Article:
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With all due respect, your Vet is not making your dog's future well being his first priority. Please get a second opinion.

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Thank you for all of your input. Many of you expressed concern about the decision to remove surgically and about the judgment of our vet. Our vet is not your typical vet. He is the vet that you go to for the final definitive answers. He has cared for our pups for about 20 years and three of them were extremely complicated cases. Other vets told us our dachshund would be paralyzed for life at age 1. He passed at age 15 1/2 with his back in great shape due to his care. Our border collie mix stayed with us for 6 years after developing liver cancer and with a great quality of life. Our lab mix had cushing's, went addisonian, had two knees reconstructed, etc., etc. He got her through all of it. You can see why we have a lot of confidence in him.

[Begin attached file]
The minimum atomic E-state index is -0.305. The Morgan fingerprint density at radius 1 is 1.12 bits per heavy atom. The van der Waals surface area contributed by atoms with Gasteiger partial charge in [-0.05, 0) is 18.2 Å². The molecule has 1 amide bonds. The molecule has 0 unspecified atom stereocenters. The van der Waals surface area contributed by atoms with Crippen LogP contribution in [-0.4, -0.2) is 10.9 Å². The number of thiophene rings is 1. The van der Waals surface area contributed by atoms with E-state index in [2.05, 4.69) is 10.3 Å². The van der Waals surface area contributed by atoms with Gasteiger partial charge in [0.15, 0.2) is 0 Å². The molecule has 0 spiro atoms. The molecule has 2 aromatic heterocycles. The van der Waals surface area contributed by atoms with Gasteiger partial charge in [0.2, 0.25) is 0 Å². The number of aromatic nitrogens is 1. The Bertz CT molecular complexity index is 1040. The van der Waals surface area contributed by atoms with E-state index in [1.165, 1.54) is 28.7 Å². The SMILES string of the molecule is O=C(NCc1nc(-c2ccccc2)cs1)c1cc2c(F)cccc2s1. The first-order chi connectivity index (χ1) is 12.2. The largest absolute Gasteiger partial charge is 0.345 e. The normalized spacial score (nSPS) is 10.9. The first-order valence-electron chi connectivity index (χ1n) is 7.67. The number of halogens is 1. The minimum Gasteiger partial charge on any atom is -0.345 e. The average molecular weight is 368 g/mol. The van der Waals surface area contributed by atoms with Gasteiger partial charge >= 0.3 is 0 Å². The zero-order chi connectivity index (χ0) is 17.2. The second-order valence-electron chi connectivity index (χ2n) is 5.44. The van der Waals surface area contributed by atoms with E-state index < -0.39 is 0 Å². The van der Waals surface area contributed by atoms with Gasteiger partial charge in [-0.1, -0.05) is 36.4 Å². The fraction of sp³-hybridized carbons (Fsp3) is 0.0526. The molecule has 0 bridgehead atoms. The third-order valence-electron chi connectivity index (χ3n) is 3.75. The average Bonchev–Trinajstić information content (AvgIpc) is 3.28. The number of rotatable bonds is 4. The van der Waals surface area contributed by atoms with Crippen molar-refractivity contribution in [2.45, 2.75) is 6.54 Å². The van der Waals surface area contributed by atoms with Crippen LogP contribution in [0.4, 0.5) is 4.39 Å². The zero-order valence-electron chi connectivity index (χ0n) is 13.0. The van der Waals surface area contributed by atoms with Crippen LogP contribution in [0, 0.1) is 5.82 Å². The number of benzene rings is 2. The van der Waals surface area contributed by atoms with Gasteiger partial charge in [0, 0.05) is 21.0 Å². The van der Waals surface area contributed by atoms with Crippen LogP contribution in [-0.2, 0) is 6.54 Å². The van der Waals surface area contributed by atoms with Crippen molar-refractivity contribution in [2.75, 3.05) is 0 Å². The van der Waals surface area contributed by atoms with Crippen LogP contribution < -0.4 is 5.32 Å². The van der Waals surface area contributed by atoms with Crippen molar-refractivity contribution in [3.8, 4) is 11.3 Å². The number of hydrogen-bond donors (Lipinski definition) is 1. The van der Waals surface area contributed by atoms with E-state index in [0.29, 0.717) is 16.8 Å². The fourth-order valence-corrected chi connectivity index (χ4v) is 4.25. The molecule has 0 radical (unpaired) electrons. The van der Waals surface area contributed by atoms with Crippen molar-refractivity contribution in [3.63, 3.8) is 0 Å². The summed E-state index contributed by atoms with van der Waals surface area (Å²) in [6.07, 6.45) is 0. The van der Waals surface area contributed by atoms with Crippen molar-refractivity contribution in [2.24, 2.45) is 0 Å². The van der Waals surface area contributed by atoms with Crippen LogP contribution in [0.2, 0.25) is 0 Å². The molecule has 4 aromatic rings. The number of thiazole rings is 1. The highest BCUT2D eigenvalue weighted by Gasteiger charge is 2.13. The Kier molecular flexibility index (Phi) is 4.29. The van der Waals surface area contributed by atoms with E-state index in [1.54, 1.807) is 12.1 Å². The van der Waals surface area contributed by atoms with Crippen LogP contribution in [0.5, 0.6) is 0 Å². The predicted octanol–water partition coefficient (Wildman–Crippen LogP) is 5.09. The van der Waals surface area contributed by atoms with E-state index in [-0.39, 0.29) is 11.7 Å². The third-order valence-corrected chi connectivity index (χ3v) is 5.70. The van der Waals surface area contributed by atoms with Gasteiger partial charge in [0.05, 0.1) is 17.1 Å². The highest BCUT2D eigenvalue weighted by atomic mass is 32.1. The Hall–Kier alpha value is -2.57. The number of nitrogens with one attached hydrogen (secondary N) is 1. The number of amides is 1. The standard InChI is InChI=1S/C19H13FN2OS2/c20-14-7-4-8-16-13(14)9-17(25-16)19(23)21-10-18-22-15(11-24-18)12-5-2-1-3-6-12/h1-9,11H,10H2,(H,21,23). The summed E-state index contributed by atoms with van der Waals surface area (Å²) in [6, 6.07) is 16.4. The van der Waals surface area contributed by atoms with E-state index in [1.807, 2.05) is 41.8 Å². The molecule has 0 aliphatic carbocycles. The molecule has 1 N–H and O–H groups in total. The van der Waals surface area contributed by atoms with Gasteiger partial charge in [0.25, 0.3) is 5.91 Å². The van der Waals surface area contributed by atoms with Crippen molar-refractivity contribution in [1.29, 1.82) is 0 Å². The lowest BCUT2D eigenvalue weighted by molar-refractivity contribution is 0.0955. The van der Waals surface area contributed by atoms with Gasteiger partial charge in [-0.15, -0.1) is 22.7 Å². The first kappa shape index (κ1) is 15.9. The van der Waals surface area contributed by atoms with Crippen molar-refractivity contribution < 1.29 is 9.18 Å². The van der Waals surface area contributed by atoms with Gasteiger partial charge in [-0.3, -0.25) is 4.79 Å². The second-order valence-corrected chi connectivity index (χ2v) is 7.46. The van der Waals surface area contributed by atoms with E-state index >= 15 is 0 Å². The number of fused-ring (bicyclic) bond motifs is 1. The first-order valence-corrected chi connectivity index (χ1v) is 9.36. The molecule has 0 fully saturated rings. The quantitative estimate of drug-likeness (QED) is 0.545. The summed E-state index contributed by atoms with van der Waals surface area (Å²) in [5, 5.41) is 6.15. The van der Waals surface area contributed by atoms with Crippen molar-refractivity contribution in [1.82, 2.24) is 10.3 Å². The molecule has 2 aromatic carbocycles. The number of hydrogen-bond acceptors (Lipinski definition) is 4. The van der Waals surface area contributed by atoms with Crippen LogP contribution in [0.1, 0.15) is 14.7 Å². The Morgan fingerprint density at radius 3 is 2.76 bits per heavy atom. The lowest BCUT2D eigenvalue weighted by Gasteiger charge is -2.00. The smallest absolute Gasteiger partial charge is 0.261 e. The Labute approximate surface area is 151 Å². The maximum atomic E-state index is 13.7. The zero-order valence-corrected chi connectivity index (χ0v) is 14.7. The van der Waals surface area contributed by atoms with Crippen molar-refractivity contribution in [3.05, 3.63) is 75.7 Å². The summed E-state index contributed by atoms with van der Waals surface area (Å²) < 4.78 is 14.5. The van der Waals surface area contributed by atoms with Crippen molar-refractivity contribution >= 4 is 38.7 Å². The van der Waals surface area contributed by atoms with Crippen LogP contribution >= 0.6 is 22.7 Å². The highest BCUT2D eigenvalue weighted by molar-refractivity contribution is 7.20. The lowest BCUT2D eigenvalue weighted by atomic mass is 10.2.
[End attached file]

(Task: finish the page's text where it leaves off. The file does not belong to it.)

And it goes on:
We had a long conversation with him about options and deferred to his judgment that surgery was the best choice. She had surgery today and all went very well.

 

Again, thank you for your help, concern and opinions.

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Update:

 

Piper is doing great. Zero problems (except for not being able to keep her from running). 11 stitches were required and the incision has not even drained at all. We are still waiting for the test results to identify the mass.

 

Thanks again for everyone's advice.

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:goodluck Hoping for good news.